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Linux: Not for (Married) Lovers?

By Katherine Noyes
Jun 13, 2011 5:00 AM PT

You just never know on any given day what's waiting for you in the Linux blogosphere.

Linux: Not for (Married) Lovers?

Some days, it's fresh, awesome news of FOSS' growing mainstream acceptance. Other days, well, it's not.

Take last Thursday. Linux Girl was scouting around the blogosphere, as per usual, listening in on thread after thread of current discussion. Amid all the well-worn topics that have already been picked apart ad nauseum, however, one jumped out.

"Linux is only for bachelors," the blog post's title proclaimed.

A double-take or two later, Linux Girl was in the thick of it, knee-deep in reasons why marriage and our favorite operating system just aren't compatible.

Sound reasonable to you? Linux Girl didn't think so, either.

'The Documentation Was Useless'

"This morning, my Scientific Linux Virtual box guest developed a serious case of clock slew," began the post on Sam Trenholme's Web page. "After some research, and trying all four possible timing sources (see /sys/devices/system/clocksource/clocksource0/available_clocksource), having to reboot the Virtual guest every time I tried a different clock source, I finally came to the conclusion that the only way I am going to get a stable clock in Scientific Linux again is by upgrading to Scientific Linux 6."

With that disaster settled, "I then started to research why fontconfig wasn't accepting a perfectly good BDF font file I created in Fontforge and gbdfed," the post went on. "The documentation was useless, and like a good open-source program, the various fontconfig commands (fc-cache, etc.) didn't log any error messages whatsoever."

All in all, it read like a geek's version of Alexander and the Terrible, Horrible, No Good, Very Bad Day -- but with a surprise ending.

'I'm a Married Man'

Rather than chalking it up as just that -- a bad day -- Trenholme jumped to what's nothing if not a shocking conclusion.

"The bottom line is this: I'm a married man today," he wrote. "I really don't have time to struggle with poorly documented programs which don't give out helpful error messages and require source-level hacking to figure out what the !@#$ is going on.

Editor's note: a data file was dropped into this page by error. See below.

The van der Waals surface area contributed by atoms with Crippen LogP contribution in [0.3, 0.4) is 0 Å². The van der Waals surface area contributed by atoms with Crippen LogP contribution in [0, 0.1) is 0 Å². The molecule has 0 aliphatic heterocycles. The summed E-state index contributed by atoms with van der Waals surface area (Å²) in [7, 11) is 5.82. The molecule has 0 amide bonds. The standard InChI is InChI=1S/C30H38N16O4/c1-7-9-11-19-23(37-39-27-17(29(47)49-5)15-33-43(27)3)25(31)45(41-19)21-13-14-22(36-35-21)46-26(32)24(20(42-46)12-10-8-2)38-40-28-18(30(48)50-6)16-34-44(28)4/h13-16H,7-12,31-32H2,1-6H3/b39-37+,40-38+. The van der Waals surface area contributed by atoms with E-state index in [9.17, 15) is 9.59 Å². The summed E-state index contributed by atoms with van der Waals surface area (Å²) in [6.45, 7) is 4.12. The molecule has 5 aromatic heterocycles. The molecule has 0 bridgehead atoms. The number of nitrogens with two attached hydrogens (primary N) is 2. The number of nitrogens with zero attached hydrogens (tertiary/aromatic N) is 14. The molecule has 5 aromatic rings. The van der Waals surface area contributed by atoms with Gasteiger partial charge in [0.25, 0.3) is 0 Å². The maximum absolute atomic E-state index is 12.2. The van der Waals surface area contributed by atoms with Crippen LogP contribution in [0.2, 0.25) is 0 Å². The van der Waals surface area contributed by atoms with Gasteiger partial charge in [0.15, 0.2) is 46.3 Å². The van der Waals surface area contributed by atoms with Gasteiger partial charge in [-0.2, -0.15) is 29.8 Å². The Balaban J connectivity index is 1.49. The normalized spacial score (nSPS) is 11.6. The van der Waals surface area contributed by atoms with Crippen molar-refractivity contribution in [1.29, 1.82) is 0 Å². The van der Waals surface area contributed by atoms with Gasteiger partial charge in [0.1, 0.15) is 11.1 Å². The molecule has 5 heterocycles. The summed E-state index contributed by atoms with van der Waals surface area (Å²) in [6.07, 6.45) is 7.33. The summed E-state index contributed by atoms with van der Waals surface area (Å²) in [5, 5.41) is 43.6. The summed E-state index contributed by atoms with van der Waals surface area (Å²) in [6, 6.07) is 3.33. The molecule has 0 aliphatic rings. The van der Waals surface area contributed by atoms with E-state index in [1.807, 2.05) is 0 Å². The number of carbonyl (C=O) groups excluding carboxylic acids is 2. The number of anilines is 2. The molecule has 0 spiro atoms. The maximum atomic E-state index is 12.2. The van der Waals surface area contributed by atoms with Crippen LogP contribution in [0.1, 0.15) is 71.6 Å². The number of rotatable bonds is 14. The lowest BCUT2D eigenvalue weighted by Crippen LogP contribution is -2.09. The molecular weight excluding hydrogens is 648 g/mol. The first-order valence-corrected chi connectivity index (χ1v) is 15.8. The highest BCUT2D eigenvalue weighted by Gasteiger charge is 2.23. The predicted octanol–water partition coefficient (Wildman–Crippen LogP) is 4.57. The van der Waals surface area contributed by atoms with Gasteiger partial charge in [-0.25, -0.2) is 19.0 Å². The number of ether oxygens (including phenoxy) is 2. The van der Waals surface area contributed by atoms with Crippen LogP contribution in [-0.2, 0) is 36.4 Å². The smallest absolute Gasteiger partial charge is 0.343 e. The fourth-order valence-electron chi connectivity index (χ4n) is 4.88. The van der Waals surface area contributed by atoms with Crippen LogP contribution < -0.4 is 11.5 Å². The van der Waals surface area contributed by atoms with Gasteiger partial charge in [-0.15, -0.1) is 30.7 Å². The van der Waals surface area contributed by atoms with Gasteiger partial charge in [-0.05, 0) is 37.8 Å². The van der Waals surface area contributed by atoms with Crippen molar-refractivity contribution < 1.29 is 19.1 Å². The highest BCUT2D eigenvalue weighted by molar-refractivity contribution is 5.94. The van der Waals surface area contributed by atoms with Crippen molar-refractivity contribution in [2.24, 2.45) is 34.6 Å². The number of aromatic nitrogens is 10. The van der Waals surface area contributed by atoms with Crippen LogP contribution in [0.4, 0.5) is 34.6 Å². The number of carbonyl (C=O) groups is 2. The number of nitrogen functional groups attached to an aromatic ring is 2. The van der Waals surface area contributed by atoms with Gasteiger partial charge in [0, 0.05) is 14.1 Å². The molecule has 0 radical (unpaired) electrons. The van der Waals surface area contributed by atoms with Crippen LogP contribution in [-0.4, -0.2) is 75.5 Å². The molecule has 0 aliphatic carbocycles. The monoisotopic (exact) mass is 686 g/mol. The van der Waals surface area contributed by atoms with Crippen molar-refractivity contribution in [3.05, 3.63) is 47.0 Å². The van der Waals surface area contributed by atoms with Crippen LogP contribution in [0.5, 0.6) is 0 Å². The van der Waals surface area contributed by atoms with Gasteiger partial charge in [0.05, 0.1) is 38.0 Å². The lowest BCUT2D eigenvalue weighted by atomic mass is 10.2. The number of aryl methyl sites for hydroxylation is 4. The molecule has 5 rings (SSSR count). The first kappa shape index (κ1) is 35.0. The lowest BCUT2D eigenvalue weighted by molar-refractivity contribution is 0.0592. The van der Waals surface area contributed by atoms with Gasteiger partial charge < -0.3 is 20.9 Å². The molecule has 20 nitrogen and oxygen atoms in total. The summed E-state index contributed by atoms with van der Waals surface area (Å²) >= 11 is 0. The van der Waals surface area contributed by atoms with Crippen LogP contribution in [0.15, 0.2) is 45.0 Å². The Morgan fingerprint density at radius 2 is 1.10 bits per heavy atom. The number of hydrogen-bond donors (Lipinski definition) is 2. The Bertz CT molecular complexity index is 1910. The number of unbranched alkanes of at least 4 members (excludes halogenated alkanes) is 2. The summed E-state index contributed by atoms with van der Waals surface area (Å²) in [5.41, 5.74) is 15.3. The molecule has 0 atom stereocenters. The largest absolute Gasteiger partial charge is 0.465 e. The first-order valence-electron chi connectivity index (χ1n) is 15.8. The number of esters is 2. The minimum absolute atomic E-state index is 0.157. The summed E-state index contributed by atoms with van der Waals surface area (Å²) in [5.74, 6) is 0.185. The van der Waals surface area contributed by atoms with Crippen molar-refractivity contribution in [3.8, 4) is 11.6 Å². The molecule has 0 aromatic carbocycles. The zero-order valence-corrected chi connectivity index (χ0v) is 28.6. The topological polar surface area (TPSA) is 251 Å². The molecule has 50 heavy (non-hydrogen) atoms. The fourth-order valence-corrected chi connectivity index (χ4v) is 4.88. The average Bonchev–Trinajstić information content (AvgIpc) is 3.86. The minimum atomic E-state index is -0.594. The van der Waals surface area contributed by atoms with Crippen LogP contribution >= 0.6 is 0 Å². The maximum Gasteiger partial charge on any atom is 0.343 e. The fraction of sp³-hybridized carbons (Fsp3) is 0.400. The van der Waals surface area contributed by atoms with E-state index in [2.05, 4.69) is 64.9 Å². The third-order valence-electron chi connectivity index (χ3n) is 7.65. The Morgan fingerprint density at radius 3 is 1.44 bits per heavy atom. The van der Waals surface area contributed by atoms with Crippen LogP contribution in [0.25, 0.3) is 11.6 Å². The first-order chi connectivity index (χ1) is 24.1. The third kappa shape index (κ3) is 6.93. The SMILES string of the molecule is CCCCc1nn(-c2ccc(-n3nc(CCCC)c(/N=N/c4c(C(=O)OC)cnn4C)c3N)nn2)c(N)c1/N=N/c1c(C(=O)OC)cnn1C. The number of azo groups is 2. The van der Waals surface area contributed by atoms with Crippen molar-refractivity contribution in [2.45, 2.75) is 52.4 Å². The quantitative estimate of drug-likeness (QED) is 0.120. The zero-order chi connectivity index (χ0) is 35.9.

"There is a reason why Windows, not Linux, is my primary desktop OS," Trenholme added.

Linux Girl thought she could hear the angels weep a little upon reading that last line -- or they might have been laughing; she wasn't sure.

Either way, such quiet utterances were soon drowned out by the hooves of the herds of Linux bloggers, galloping forth at top speed to have their say.

'The Exact Opposite'

"I dropped windows during my first year of marriage due to the frustration of dealing with drive by malware and related junk," countered theboomboomcars among the nearly 70 responses on LXer, for example.

"For the last 6 years or so I haven't had to deal with problems that wouldn't get fixed no matter what I did, short of re-installation," theboomboomcars added. "The aggravation I put up with during the first six months of my marriage from windows was far more than all the remaining years from linux. So I would say that my experience is the exact opposite of this guy."

Alternatively, "why the heck is this guy using Scientific Linux when, from the tone of the blog item, it's way over his head?" wondered lcafiero. "It sounds like trolling to me."

Then again: " mean its Linux's fault I'm a Bachelor?!?!" exclaimed Scott_Ruecker.

'What a Nut'

Linux Girl couldn't wait to hear the thoughts of her regular barmates down at the blogosphere's Punchy Penguin Saloon. She wasn't disappointed.

"What a nut," began consultant and Slashdot blogger Gerhard Mack. "It's very strange to me that he has enough time to create his own fonts but not enough time to file bug reports to the font maintainers.